At the moment, Mr. Fay was making arrangements with Pakistani and Bengali contingents. There will be Bolivian, Ecuadorean, Korean and Chinese groups, as well as a troupe of young black and Latino step-dancers from the Bronx. Mr. Fay called a Turkish contingent seeking to march for the first time, to honor the food shipments that Turkey sent Ireland during the potato famine. Then there was the Mexican group marching in tribute to that country’s San Patricio battalion in the Mexican-American War.

“We try to reflect the spirit of New York – we’re all neighbors, we marry each other,” Mr. Fay said in his living room, which is presided over by a green statue of St. Patrick, rescued from a trash heap, with its arms broken off.

It was easier a decade ago when barely any politicians marched. That has changed, especially after Hillary Rodham Clinton showed up several times. Now elected officials are practically trampling over children to engage with spectators, joked Tom Moulter, Mr. Fay’s husband, who for the past week has been baking cakes and cookies for preparade events.

Now Mr. Fay’s in-box is full of e-mails from the offices of elected officials and politicians jostling for favored positions, including Joseph J. Lhota, a Republican candidate in the hotly contested race to succeed Mayor Michael R. Bloomberg, who will also be marching. Mr. Fay said he would probably not put the mayor next to the Occupy Wall Street contingent.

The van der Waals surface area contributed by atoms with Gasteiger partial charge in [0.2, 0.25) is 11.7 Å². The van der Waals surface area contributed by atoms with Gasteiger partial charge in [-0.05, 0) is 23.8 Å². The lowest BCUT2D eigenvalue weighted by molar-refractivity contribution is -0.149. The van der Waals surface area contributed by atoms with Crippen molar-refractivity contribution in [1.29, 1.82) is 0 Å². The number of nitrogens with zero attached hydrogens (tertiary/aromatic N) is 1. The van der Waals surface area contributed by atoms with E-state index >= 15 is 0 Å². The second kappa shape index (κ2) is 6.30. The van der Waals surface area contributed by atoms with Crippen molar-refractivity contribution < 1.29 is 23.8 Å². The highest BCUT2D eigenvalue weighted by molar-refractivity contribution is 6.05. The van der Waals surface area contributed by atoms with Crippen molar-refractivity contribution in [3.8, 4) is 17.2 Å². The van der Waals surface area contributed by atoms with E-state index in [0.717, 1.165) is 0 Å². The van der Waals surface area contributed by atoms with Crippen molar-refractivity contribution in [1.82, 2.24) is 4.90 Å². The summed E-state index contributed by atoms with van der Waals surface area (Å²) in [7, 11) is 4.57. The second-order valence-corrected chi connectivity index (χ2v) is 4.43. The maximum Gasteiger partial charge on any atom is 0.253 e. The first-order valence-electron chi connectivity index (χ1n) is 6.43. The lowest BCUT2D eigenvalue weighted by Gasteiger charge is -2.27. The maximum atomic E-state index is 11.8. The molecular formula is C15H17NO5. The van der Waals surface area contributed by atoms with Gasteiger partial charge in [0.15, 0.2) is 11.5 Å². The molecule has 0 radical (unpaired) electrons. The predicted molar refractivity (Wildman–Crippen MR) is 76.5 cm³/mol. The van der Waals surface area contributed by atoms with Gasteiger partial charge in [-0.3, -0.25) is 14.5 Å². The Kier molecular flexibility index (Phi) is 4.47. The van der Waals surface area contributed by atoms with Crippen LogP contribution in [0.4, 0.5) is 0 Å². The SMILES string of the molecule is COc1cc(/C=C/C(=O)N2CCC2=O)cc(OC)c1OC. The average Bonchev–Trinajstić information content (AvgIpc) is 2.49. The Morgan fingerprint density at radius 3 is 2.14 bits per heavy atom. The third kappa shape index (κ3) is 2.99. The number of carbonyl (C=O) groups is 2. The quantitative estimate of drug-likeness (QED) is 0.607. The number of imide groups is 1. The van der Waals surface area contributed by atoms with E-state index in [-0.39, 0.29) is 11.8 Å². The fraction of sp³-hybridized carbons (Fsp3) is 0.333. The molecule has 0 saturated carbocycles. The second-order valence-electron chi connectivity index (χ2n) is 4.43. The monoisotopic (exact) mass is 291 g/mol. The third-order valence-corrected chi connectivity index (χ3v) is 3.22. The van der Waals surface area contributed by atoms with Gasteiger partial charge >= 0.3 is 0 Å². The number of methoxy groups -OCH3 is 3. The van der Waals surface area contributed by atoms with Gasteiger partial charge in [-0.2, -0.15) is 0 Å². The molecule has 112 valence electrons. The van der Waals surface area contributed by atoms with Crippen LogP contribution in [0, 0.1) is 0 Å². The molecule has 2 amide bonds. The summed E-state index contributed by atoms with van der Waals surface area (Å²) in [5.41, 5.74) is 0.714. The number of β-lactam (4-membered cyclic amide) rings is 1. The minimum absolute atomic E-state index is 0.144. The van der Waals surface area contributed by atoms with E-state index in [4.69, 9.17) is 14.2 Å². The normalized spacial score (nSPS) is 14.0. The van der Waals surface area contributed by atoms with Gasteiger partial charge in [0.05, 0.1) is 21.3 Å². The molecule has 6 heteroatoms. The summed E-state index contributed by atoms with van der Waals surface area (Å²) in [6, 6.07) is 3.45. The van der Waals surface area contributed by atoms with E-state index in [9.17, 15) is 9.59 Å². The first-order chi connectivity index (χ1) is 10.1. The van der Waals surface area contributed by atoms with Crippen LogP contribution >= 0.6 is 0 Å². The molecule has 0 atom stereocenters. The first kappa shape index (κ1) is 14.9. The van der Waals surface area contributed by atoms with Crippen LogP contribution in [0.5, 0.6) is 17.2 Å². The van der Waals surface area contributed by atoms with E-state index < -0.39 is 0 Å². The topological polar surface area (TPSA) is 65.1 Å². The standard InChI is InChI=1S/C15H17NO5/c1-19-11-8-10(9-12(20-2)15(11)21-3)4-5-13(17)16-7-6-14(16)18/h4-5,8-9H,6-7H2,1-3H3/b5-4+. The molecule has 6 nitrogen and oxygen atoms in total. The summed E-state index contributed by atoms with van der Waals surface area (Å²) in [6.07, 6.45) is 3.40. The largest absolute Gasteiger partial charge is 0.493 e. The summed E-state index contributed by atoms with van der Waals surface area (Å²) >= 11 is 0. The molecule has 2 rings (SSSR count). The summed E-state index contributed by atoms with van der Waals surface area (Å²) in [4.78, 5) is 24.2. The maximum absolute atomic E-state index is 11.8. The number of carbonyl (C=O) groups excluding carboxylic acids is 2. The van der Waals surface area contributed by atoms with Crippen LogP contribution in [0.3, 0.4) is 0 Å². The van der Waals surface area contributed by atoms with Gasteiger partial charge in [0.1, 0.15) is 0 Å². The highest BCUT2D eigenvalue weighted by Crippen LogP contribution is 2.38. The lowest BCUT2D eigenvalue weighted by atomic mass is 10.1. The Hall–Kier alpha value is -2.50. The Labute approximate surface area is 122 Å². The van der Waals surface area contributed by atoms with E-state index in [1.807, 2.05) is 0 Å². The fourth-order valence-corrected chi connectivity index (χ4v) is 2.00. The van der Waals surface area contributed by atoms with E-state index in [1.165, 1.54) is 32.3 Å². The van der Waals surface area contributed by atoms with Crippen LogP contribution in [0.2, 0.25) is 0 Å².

On a refrigerator was a sheaf of personal checks sent as donations, including one for $100 from Arriba Arriba, a Mexican restaurant on Queens Boulevard that heard about the parade from a nearby Irish bar.

As usual, the parade will honor the Rev. Father Michael Judge, the gay Fire Department chaplain who marched in the parade in 2000 and died on Sept. 11, 2001, at the World Trade Center. And as usual there will be a moment of silence for Robert Rygor, an early critic of the Fifth Avenue parade who died of complications from H.I.V. in 2004.

Mr. Fay went out to the garage and climbed up a stepladder to pull down the parade’s main banner, with help from Kathleen Walsh-D’Arcy, another leader of the event, which seems to have outgrown its early rebel days.

“We’re now part of the St. Patrick’s Day tradition in New York,” Mr. Fay said.

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More Red Fire Hydrants Are Popping Up on the Sidewalks

Expect to see more of these as the city installs more red fire hydrants as a signal to firefighters that they are fed by a wider water main.Ruth Fremson/The New York Times Expect to see more of these as the city installs more red fire hydrants as a signal to firefighters that they are fed by a wider water main.

Just about everyone knows the old joke about why firemen wear red suspenders (to keep their pants up, of course. But red fire hydrants?

If the sleek, bright red sidewalk standpipes seem to be proliferating in certain parts of Manhattan, including the Upper East Side, there are more to come. They stand out vividly compared to the standard black and silver variety.